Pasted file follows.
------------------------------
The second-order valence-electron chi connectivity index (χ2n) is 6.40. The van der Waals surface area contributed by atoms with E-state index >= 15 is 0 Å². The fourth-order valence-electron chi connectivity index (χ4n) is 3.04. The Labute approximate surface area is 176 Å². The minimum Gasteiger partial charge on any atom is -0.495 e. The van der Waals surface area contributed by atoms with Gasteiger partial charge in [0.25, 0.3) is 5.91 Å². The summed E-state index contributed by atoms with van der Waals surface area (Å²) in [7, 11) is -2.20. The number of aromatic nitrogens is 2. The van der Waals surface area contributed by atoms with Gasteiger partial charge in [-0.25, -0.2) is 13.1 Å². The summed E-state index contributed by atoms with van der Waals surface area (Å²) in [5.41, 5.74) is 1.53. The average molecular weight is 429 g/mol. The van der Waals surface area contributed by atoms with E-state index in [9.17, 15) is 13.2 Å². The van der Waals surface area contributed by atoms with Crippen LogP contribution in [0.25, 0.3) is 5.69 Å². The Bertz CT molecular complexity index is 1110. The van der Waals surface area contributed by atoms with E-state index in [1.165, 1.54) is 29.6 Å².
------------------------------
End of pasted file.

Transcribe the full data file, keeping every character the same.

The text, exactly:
The second-order valence-electron chi connectivity index (χ2n) is 6.40. The van der Waals surface area contributed by atoms with E-state index >= 15 is 0 Å². The fourth-order valence-electron chi connectivity index (χ4n) is 3.04. The Labute approximate surface area is 176 Å². The minimum Gasteiger partial charge on any atom is -0.495 e. The van der Waals surface area contributed by atoms with Gasteiger partial charge in [0.25, 0.3) is 5.91 Å². The summed E-state index contributed by atoms with van der Waals surface area (Å²) in [7, 11) is -2.20. The number of aromatic nitrogens is 2. The van der Waals surface area contributed by atoms with Gasteiger partial charge in [-0.25, -0.2) is 13.1 Å². The summed E-state index contributed by atoms with van der Waals surface area (Å²) in [5.41, 5.74) is 1.53. The average molecular weight is 429 g/mol. The van der Waals surface area contributed by atoms with E-state index in [9.17, 15) is 13.2 Å². The van der Waals surface area contributed by atoms with Crippen LogP contribution in [0.25, 0.3) is 5.69 Å². The Bertz CT molecular complexity index is 1110. The van der Waals surface area contributed by atoms with E-state index in [1.165, 1.54) is 29.6 Å².